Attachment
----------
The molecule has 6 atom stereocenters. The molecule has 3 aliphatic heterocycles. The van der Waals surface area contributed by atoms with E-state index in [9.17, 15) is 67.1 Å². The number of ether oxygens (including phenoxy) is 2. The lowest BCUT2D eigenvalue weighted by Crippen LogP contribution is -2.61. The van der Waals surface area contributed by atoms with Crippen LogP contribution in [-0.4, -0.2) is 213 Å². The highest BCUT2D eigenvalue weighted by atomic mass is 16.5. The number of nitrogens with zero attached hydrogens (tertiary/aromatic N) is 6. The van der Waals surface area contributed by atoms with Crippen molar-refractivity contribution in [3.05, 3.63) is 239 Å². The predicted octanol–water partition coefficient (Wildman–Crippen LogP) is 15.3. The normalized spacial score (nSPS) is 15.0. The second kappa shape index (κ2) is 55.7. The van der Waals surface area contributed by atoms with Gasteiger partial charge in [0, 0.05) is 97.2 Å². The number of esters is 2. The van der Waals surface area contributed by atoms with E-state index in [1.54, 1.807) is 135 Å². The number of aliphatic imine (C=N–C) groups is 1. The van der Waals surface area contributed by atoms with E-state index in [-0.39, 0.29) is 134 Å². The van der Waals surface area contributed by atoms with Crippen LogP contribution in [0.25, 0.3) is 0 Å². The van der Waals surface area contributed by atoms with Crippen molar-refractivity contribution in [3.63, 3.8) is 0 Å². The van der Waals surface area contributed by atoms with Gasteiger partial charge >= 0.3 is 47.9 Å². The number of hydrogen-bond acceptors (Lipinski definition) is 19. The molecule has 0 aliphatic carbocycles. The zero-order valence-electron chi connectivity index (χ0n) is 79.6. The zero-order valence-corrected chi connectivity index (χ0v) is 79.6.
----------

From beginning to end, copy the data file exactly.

The molecule has 6 atom stereocenters. The molecule has 3 aliphatic heterocycles. The van der Waals surface area contributed by atoms with E-state index in [9.17, 15) is 67.1 Å². The number of ether oxygens (including phenoxy) is 2. The lowest BCUT2D eigenvalue weighted by Crippen LogP contribution is -2.61. The van der Waals surface area contributed by atoms with Crippen LogP contribution in [-0.4, -0.2) is 213 Å². The highest BCUT2D eigenvalue weighted by atomic mass is 16.5. The number of nitrogens with zero attached hydrogens (tertiary/aromatic N) is 6. The van der Waals surface area contributed by atoms with Crippen molar-refractivity contribution in [3.05, 3.63) is 239 Å². The predicted octanol–water partition coefficient (Wildman–Crippen LogP) is 15.3. The normalized spacial score (nSPS) is 15.0. The second kappa shape index (κ2) is 55.7. The van der Waals surface area contributed by atoms with Gasteiger partial charge in [0, 0.05) is 97.2 Å². The number of esters is 2. The van der Waals surface area contributed by atoms with E-state index in [1.54, 1.807) is 135 Å². The number of aliphatic imine (C=N–C) groups is 1. The van der Waals surface area contributed by atoms with E-state index in [-0.39, 0.29) is 134 Å². The van der Waals surface area contributed by atoms with Crippen LogP contribution in [0.25, 0.3) is 0 Å². The van der Waals surface area contributed by atoms with Crippen molar-refractivity contribution in [3.63, 3.8) is 0 Å². The van der Waals surface area contributed by atoms with Gasteiger partial charge >= 0.3 is 47.9 Å². The number of hydrogen-bond acceptors (Lipinski definition) is 19. The molecule has 0 aliphatic carbocycles. The zero-order valence-electron chi connectivity index (χ0n) is 79.6. The zero-order valence-corrected chi connectivity index (χ0v) is 79.6.